Figure 1 has some interesting patterns and some disquieting implications. The big fluctuation in sales reflects the business cycle. Cars are durable, long-lived goods; they don’t necessarily have to be replaced in any given year. So when the economy is down, people can postpone new-car purchases.
Growth is another obvious pattern in the graph. Yearly vehicle sales doubled between 1960 and 1973. Given the enormous size and widespread influence of the auto industry, this boom was a major force behind the growth of the U.S. economy.
Another pattern, one that most analysts have missed is that the growth has nearly flattened out. Split the graph in two at 1973, then draw a mental line through the fluctuations in the early years, and another line through the post-1973 fluctuations. Recent sales growth is virtually flat compared to the earlier years.
Will the slowdown continue? You can bet on it. Not as an exercise in simple curve projection, but because of changes in the fundamental demographic factors that shape auto sales. Long-term lethargy in auto sales may be good news for the environment, but it’s bad news for the economy.
What lies behind the change in auto sales? Consider Figure 2. The lower line shows vehicle-fleet growth; the upper line shows population growth. At the outset, there were many potential drivers but few vehicles. Incomes grew, giving more potential drivers the means to buy cars, and they did so with enthusiasm. From 1950 to 1970, the vehicle population grew 2.9 times faster than the human population.
The explosive demand for automobiles also resulted, in part, from women entering the work force and baby-boomers reaching adulthood. Forty years ago, few women worked. Now most do, thus expanding the proportion of the population desiring cars to get to work. Thirty years ago, most baby-boomers were too young to drive. Now they comprise a disproportionate share of all drivers.
These demographic trends likewise foretell the end of rapid growth in auto demand. Women’s labor-force participation, now 82 percent of men’s, is projected to grow by only 5 percent during the 1990s. And baby-boomers are now all older than sixteen. In the future, auto demand can grow only at the population rate because we are nearing saturation. Almost everyone old enough to drive already has access to a vehicle.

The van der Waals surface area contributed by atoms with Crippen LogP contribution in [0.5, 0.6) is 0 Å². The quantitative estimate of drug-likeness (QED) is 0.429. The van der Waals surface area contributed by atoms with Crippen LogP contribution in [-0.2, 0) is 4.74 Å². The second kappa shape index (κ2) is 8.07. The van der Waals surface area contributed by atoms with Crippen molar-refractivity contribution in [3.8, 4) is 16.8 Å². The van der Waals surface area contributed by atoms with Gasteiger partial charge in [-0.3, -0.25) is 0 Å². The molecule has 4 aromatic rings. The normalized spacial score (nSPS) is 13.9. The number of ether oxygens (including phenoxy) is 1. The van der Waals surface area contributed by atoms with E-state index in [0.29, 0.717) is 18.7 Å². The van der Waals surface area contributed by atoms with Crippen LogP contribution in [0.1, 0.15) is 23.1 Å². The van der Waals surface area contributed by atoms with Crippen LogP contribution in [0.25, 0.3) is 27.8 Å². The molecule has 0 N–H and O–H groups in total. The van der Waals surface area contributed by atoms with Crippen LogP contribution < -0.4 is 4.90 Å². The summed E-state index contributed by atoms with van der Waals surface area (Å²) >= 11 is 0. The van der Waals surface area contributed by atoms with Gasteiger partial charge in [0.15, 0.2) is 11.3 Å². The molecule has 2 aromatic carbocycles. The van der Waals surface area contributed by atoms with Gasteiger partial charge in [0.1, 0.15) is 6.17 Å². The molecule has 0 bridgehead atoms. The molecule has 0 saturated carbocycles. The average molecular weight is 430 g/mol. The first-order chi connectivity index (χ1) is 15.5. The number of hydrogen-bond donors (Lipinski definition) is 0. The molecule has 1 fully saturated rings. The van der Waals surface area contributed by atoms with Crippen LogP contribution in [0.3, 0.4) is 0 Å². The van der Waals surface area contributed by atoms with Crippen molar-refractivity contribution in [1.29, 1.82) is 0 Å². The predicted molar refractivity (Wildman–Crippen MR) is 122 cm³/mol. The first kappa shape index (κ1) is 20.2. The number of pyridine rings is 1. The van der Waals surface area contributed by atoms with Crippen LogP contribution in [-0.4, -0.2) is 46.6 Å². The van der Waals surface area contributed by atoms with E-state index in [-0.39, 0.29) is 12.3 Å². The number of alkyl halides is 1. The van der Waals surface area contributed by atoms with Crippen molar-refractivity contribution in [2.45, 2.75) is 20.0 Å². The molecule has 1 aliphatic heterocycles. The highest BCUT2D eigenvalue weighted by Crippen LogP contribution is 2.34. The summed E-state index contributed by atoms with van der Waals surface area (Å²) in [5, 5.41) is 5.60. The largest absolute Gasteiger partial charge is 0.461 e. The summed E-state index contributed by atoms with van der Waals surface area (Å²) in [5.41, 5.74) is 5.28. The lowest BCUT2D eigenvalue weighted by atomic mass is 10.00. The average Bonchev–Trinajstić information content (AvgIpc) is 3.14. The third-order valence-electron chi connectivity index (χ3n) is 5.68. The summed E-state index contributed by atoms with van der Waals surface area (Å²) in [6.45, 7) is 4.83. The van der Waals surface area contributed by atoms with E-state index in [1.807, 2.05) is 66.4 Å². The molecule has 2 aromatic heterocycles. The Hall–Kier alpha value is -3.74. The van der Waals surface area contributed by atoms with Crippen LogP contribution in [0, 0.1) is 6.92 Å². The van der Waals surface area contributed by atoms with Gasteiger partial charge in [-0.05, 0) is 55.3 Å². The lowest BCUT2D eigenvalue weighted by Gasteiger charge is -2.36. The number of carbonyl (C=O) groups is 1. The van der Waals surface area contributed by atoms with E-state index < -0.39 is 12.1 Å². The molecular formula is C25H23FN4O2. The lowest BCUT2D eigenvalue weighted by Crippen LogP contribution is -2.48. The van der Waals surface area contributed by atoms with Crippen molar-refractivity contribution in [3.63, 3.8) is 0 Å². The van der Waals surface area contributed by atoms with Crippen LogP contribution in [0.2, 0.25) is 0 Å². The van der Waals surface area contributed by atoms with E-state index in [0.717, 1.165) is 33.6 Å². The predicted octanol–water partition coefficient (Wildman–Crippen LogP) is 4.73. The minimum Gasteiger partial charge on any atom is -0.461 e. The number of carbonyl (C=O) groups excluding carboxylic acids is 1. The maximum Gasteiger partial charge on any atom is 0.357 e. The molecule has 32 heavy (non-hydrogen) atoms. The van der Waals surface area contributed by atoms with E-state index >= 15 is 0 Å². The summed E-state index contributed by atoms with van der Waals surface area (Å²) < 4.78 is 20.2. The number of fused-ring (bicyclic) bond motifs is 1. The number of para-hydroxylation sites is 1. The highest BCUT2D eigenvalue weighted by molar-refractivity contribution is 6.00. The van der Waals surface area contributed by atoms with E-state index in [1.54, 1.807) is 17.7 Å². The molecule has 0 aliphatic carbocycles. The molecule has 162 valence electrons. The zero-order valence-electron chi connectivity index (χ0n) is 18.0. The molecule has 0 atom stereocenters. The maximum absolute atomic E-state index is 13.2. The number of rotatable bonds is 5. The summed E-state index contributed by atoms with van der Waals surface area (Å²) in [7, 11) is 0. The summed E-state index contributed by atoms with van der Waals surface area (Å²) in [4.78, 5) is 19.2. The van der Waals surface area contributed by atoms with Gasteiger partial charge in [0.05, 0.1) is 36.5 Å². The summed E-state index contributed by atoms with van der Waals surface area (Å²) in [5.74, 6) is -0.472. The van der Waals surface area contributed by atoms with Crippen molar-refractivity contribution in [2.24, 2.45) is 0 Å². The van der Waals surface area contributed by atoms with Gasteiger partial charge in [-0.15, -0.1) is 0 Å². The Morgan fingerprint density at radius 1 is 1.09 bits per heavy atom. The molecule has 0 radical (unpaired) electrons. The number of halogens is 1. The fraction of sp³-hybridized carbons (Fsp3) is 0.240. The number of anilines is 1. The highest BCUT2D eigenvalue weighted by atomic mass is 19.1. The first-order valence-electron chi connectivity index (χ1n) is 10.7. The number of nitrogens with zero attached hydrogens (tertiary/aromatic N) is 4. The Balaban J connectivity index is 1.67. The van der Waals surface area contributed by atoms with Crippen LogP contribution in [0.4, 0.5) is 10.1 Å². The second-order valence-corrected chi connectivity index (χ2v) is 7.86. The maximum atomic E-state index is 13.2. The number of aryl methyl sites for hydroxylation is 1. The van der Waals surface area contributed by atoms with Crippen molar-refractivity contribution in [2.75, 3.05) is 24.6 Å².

To measure saturation, we must compare potential drivers to vehicles available. Figure 2 maps the number of potential drivers (population aged 15 to 74) against the number of personal-use vehicles (cars plus the proportion of light trucks used for personal travel). The rapid growth of the vehicle stock and the near convergence of the two lines are apparent.
Figure 1 shows further evidence of vehicle saturation: the size of sales fluctuations is increasing over time. A typical household thirty years ago had only one vehicle. When that vehicle wore out, it had to be replaced soon. A typical household today has two vehicles, giving it more flexibility in postponing a replacement.
The auto industry, sized to accommodate disproportionate vehicle growth, must now confront the implications of ownership saturation. Manufacturing capacity is excessive, and the “temporary” layoffs and plant closings of the last few years are likely to become permanent.
Would any policies put auto sales back onto a high growth path? Strict import quotas would produce some short-term sales growth; but, in the medium term, sales would still run up against the same saturation ceiling. Future expansion of geographic markets is limited: although Europe is still in its high-growth phase (autos per capita has been growing about three times faster there than here) demand for U.S.-built cars is low, and Japanese automakers have a strong headstart there. Finally, the domestic industry might try to persuade each household to expand its portfolio of vehicles. For example, a household with two drivers and two cars might be persuaded to buy an off-road vehicle, or an electric vehicle for local travel.
None of these strategies will be easy to implement, and none promises large, long-term gains. It’s not going to be easy for the auto industry to restore significant growth.
Charles Lave was Professor Emeritus of Economics at the University of California, Irvine (firstname.lastname@example.org).